Watkins was active for only the fourth time this season last week, but didn't play. He could get his first defensive snaps in Sunday's season finale against the Giants.
"It's been hard," Watkins said of not playing. "I played my whole career at Florida. You come in and expect to get a role. But I was thrown into a bunch of different positions and I've learned them. I'm just waiting for my time. It will come.
"I didn't take any offense to it, as far as the staff or the players I'm around. I just try to find the positive in it and keep moving forward."
The 5-11, 194-pound Watkins isn't quite as big as the 6-1, 205-pound Carroll. But he is confident he could handle the dime linebacker role if Carroll moves outside to corner next year.
"It's easy because I've been inside before [at nickel and safety]," Watkins said. "Nolan had never been inside before [when he moved to dime]. He wasn't used to run fits and all those kinds of things. I've done that before."
According to scouts, the 2015 cornerback draft class, including the underclassmen expected to come out, isn't quite as deep as deep as 2014's. But it's still a decent group.
It took a hit earlier this month when Oregon's Ifo Ekpre-Olomu, who was regarded by many scouts as the best corner in the draft, tore an ACL. The injury likely will bump Ekpre-Olomu out of the first round. But the 5-10, 195-pounder could turn out to be a second-round bargain for his former college coach, Chip Kelly.
An NFC college scouting director I spoke with this week said his team has a first-round grade on four other corners right now - Trae Waynes (Michigan State), P.J. Williams (Florida State), Kevin Johnson (Wake Forest) and Marcus Peters (Washington).
Peters probably is the most talented of that group. But there are "character" concerns with the 5-11, 185-pounder. He was dismissed from his team in early November. That might be enough to cause him to slide into the Eagles' first-round neighborhood.
Williams is an intriguing prospect, particularly for a team like the Eagles that values both versatility and big corners who can play press-man coverage. Like Watkins, the 6-1, 196-pound Williams has played both corner and safety.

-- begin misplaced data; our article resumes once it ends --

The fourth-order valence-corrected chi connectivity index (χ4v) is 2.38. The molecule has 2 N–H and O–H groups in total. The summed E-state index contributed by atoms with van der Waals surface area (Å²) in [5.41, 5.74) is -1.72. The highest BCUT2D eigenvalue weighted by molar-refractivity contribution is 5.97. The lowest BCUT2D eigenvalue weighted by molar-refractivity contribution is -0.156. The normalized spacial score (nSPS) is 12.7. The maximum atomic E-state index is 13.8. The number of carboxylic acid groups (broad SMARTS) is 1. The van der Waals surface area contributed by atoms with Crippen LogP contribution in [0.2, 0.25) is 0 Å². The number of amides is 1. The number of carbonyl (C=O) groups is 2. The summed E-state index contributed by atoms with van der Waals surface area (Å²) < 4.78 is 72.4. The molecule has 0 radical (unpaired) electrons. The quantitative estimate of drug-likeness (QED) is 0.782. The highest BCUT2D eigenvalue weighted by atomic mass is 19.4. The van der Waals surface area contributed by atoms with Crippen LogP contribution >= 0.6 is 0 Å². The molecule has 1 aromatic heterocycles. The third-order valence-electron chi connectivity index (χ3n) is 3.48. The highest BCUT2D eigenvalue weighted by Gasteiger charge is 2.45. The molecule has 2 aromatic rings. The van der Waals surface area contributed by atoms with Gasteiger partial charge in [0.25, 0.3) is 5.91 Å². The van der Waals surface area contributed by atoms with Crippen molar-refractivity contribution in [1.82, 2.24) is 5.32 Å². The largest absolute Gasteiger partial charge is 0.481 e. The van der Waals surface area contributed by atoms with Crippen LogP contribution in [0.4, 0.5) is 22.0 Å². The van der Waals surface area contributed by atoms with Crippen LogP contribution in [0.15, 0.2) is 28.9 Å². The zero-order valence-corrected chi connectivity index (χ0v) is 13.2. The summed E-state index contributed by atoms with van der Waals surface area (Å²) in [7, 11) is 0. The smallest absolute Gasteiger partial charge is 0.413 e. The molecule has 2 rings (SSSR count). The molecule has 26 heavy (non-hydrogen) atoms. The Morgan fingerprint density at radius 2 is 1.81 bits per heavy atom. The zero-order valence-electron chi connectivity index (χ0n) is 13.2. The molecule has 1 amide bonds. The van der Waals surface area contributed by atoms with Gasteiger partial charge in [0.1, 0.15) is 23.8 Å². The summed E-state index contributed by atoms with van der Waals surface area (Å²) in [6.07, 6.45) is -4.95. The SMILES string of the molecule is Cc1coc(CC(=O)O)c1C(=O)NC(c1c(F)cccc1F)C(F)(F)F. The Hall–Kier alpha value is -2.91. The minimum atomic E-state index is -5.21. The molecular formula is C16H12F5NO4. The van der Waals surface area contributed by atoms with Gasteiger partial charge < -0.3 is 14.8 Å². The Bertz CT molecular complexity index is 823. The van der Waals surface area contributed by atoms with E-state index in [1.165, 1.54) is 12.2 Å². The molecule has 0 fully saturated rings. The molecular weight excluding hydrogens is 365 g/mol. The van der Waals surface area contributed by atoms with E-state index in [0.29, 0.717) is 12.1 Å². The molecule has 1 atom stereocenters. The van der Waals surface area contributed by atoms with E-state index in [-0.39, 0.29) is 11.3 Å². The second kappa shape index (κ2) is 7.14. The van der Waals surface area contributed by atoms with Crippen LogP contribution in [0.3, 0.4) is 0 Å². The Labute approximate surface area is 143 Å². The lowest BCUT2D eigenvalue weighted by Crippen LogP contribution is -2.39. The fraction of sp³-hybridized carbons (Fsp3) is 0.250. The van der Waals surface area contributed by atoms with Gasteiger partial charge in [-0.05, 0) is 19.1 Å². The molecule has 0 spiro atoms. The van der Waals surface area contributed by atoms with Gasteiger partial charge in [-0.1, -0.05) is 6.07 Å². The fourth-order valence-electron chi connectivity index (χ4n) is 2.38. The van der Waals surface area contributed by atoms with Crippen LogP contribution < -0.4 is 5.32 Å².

"We've toyed with the idea of putting him at safety on our board," the scouting director said. "Really good ball skills. And he'll tackle."
Waynes (6-1, 182) and Johnson (6-1, 175) also have the size to play press-man coverage, though Johnson is on the skinny side.
"We have a low-first-, early-second-round grade on Johnson," the scout said. "The problem with him is his weight. He's a skinny bugger. But he [can] cover."
* Jordan Matthews has only five catches for 81 yards and no touchdowns in the last three games. In the previous four games, he had 22 catches for 373 yards and four TDs. Matthews has averaged 16.9 yards per catch with Mark Sanchez at quarterback. He averaged only 9.3 with Nick Foles.
* The Eagles have given up 38 first downs by penalties this season. That's the fifth most in the league, behind the Patriots (44), Chargers (40) and Bills and Lions (39). Last year, the Eagles gave up 29 first downs via penalties.
* The Eagles have a minus-8 turnover differential, which is the seventh worst in the league. They've had a negative turnover differential in three of the last four seasons. Before that, they had a positive turnover differential in 11 of the previous 12 seasons. A breakdown of their takeaways and giveaways since 1999:
Give. Take. Diff. W-L
2014. . . 35 27 -8 9-6
2013. . . 19 31 +12 10-6
2012. . . 37 13 -24 4-12
2011. . . 38 24 -14 8-8
2010. . . 25 34 +9 10-6
2009. . . 23 38 +15 11-5
2008. . . 26 29 +3 9-6-1
2007. . . 27 19 -8 8-8
2006. . . 24 29 +5 10-6
2005. . . 34 27 +3 6-10
2004. . . 22 28 +6 13-3
2003. . . 22 26 +4 12-4
2002. . . 24 38 +14 12-4
2001. . . 24 33 +9 11-5
2000. . . 29 31 +2 11-5
1999. . . 26 17 +7 5-11